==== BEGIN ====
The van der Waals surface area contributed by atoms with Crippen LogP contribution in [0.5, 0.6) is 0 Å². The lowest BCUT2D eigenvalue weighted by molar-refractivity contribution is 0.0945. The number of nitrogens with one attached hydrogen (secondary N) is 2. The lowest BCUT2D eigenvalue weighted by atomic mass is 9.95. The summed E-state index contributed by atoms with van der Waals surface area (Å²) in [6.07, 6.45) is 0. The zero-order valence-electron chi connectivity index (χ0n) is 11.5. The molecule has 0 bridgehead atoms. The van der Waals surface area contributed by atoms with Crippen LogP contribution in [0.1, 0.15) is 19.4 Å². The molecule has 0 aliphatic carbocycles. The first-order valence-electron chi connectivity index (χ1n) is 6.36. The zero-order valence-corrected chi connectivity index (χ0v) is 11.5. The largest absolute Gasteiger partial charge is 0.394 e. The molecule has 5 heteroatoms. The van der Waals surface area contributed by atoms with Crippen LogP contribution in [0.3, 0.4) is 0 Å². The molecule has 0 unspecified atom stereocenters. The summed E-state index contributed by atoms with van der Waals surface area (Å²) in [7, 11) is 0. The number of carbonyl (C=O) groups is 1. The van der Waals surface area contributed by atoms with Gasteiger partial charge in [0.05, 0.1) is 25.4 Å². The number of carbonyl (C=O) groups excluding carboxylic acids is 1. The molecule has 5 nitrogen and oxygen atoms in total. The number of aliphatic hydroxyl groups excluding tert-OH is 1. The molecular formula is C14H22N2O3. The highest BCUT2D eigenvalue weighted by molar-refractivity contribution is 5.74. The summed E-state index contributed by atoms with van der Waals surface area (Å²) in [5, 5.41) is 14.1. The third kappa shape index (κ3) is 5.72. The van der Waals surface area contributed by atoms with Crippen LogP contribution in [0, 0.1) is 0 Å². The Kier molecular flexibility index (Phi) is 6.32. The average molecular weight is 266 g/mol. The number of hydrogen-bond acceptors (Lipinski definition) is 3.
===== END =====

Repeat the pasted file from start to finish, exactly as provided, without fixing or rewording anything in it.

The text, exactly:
The van der Waals surface area contributed by atoms with Crippen LogP contribution in [0.5, 0.6) is 0 Å². The lowest BCUT2D eigenvalue weighted by molar-refractivity contribution is 0.0945. The number of nitrogens with one attached hydrogen (secondary N) is 2. The lowest BCUT2D eigenvalue weighted by atomic mass is 9.95. The summed E-state index contributed by atoms with van der Waals surface area (Å²) in [6.07, 6.45) is 0. The zero-order valence-electron chi connectivity index (χ0n) is 11.5. The molecule has 0 bridgehead atoms. The van der Waals surface area contributed by atoms with Crippen LogP contribution in [0.1, 0.15) is 19.4 Å². The molecule has 0 aliphatic carbocycles. The first-order valence-electron chi connectivity index (χ1n) is 6.36. The zero-order valence-corrected chi connectivity index (χ0v) is 11.5. The largest absolute Gasteiger partial charge is 0.394 e. The molecule has 5 heteroatoms. The van der Waals surface area contributed by atoms with Crippen LogP contribution in [0.3, 0.4) is 0 Å². The molecule has 0 unspecified atom stereocenters. The summed E-state index contributed by atoms with van der Waals surface area (Å²) in [7, 11) is 0. The number of carbonyl (C=O) groups is 1. The van der Waals surface area contributed by atoms with Gasteiger partial charge in [0.05, 0.1) is 25.4 Å². The number of carbonyl (C=O) groups excluding carboxylic acids is 1. The molecule has 5 nitrogen and oxygen atoms in total. The number of aliphatic hydroxyl groups excluding tert-OH is 1. The molecular formula is C14H22N2O3. The highest BCUT2D eigenvalue weighted by molar-refractivity contribution is 5.74. The summed E-state index contributed by atoms with van der Waals surface area (Å²) in [5, 5.41) is 14.1. The third kappa shape index (κ3) is 5.72. The van der Waals surface area contributed by atoms with Crippen LogP contribution in [0, 0.1) is 0 Å². The Kier molecular flexibility index (Phi) is 6.32. The average molecular weight is 266 g/mol. The number of hydrogen-bond acceptors (Lipinski definition) is 3.